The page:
Waves were not unreasonable for our boats (about 10′ – 15′ max) and if it wasn’t for the fact that I had no idea what lie at the bottom of the rapids they would have been fun. On this day, however, I was all about good lines and so some early maneuvering was key. Other boats were able to play around some. Darren and Dylan ended up doing a backflip in one the larger waves on the left of Labrador Creek Rapid that I avoided like the plague. The end of Labrador Creek rapid the river turns and constricts. It is very erratic, but there is a good eddy to catch on the right just above Nome Creek.
The rapids seem to ease up until Rapid #17, followed obviously by Rapid #18 aka (Rocky Drop Rapid). Rocky Drop had been one I worried about. However, although it did have some big waves and holes, is was actually fairly easy, and the rock that normally poses a problem at lower flows was well underwater. Rapid #19 was more difficult, but still didn’t pose much of a problem. It had a lot of erratic waves that were hard to predict, and I felt like I was in some sort of boxing match with the Illinois. There is a large hole in the middle bottom of #19.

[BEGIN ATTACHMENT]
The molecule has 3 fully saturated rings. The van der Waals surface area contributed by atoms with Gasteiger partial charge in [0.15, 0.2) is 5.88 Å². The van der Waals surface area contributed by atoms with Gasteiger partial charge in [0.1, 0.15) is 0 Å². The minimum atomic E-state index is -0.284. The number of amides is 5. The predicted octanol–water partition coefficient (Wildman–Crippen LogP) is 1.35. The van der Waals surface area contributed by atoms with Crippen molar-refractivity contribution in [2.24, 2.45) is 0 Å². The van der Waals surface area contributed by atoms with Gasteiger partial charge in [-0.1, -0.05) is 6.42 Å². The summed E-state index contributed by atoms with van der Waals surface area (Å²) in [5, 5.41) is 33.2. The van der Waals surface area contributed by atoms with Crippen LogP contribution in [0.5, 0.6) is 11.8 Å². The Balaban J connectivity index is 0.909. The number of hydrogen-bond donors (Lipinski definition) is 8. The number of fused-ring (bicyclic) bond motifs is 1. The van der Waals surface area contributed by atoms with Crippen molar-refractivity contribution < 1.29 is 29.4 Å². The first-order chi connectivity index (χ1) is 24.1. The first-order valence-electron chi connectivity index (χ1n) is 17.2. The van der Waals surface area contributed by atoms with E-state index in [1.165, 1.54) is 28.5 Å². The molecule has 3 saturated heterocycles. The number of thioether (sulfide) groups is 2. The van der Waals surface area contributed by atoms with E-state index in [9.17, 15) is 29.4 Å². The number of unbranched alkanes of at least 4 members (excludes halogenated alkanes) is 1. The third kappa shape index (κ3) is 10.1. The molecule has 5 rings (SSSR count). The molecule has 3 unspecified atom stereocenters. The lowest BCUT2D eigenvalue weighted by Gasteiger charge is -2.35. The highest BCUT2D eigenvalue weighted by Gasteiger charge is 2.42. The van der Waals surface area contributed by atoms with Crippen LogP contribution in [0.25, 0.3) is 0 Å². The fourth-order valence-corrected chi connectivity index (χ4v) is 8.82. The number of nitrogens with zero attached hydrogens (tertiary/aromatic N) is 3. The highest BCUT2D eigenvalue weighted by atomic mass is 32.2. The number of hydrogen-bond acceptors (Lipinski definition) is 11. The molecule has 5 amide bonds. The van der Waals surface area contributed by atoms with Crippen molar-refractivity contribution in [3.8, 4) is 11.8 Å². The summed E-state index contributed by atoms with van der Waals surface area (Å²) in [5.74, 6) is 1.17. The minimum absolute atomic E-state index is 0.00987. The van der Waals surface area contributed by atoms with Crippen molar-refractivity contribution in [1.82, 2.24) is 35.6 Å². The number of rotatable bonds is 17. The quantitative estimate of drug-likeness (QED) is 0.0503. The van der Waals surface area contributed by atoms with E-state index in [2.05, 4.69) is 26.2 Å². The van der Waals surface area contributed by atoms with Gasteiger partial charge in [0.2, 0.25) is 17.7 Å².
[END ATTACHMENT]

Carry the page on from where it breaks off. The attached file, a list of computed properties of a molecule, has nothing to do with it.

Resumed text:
The rapids continue with little break through Rapid #22 (aka York Creek Rapid). Getting closer to York Creek I wanted to end up running right and the two rapids above York were not cooperating. Again, however, York was relatively easy. Matt ran left, I ran right, and in the end we both made it just fine. There is a large recirculating hole on the left bottom, however, and so I think in the future I’ll keep running right.